Niacin, along with all the other B vitamins, helps your body get energy from the foods in your diet. In addition to helping with digestion, niacin keeps your skin cells healthy, regulates numerous enzymes and allows nerves to function properly. Even though you need it, if you take too much, you can run into problems.
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Amount You Need
Men and women have different niacin recommendations. If you’re male, for example, you need 16 milligrams per day. But if you’re female, you require just 14 milligrams daily. The only time this differs is for women during childbearing years. Once you become pregnant, you have to get 18 milligrams of niacin every day. Then if you’re nursing, aim for 17 milligrams of daily niacin, states the Food and Nutrition Board of the Institute of Medicine.
The majority of nutrients have a tolerable upper intake level, known as the UL. This amount is established by the Food and Nutrition Board of the Institute of Medicine and lets you know the maximum possible amount you can ingest before problems start occurring. All adults of both genders should never have more than 35 milligrams of niacin each day, except under a doctor's supervision. Although niacin is sometimes prescribed in higher doses than this to help with cholesterol levels, the side effects can be serious enough that you need to work closely with your doctor to balance the potential benefits with the dangers.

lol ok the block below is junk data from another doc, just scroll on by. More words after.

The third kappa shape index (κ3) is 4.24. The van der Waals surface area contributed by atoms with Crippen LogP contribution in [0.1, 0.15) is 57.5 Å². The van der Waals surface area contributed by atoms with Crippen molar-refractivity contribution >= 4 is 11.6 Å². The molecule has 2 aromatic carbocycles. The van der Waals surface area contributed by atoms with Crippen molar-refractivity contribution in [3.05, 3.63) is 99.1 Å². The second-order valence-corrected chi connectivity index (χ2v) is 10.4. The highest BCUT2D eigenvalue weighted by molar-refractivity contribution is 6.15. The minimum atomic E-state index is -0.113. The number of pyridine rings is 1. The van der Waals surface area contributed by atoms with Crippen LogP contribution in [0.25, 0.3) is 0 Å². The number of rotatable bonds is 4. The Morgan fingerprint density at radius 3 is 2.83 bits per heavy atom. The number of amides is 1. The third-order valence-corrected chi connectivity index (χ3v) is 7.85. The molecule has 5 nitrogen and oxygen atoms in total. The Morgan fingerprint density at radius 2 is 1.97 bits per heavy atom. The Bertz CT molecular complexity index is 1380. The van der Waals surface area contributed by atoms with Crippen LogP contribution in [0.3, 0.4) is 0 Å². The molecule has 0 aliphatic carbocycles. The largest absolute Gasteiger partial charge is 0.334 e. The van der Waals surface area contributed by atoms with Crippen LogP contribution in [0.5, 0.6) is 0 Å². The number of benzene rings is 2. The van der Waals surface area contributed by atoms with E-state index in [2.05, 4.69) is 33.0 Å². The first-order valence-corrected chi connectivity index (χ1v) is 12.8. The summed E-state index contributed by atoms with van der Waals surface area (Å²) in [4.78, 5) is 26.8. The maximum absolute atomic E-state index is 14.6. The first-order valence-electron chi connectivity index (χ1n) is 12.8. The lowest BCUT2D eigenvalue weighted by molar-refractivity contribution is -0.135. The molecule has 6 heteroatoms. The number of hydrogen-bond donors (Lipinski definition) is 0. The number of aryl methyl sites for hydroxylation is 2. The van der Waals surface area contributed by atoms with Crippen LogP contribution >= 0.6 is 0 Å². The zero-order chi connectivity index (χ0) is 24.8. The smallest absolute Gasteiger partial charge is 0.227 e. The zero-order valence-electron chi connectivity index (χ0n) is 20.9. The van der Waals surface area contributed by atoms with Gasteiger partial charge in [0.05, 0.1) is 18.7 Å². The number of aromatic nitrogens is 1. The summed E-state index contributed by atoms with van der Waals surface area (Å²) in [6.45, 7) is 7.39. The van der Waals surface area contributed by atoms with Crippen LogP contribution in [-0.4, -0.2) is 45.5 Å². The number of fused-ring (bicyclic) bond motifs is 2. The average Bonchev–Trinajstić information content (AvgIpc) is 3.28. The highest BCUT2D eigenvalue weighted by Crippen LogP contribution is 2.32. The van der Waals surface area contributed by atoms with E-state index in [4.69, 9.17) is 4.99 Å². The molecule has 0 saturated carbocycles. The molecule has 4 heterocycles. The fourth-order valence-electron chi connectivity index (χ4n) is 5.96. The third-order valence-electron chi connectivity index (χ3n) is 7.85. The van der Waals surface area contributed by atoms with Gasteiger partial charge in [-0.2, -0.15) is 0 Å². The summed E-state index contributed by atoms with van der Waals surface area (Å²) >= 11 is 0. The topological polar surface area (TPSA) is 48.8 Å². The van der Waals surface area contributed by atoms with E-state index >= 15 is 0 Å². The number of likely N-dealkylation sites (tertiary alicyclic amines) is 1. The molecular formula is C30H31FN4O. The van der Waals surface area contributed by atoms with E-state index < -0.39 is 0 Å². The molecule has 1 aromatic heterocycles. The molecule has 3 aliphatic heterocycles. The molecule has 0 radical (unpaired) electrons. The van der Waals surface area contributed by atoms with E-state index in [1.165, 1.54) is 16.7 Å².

What Can Go Wrong
Skin flushing is the primary side effect of too much niacin, often occurring on your chest, arms and face. If you’re sensitive to niacin, you could experience flushing with as little as 30 milligrams of niacin a day, the Linus Pauling Institute points out. You could have nausea or even vomit from too much niacin. With extreme doses -- over 500 milligrams a day -- you could damage your liver, resulting in hepatitis and jaundice. Large doses of niacin can also affect how insulin works, resulting in low blood sugar, and can cause your blood pressure to drop.
If you’re eating plenty of foods high in niacin, you shouldn’t have to worry about taking any extra through supplements. Chicken, canned tuna, turkey and salmon are some of the best sources of niacin, giving you between 8 and 12 milligrams of the vitamin in each 3-ounce portion. Your breakfast cereal is another way to get it. Some varieties are fortified with as much as 20 to 27 milligrams of niacin per serving. A slice of whole-wheat bread, a cup of cooked enriched pasta, 1 cup of lima beans or a cup of lentils each provide roughly 1 to 2.5 milligrams of the nutrient. Niacin-rich foods aren’t likely to lead to adverse effects, so you don’t have to worry about overdosing on foods alone.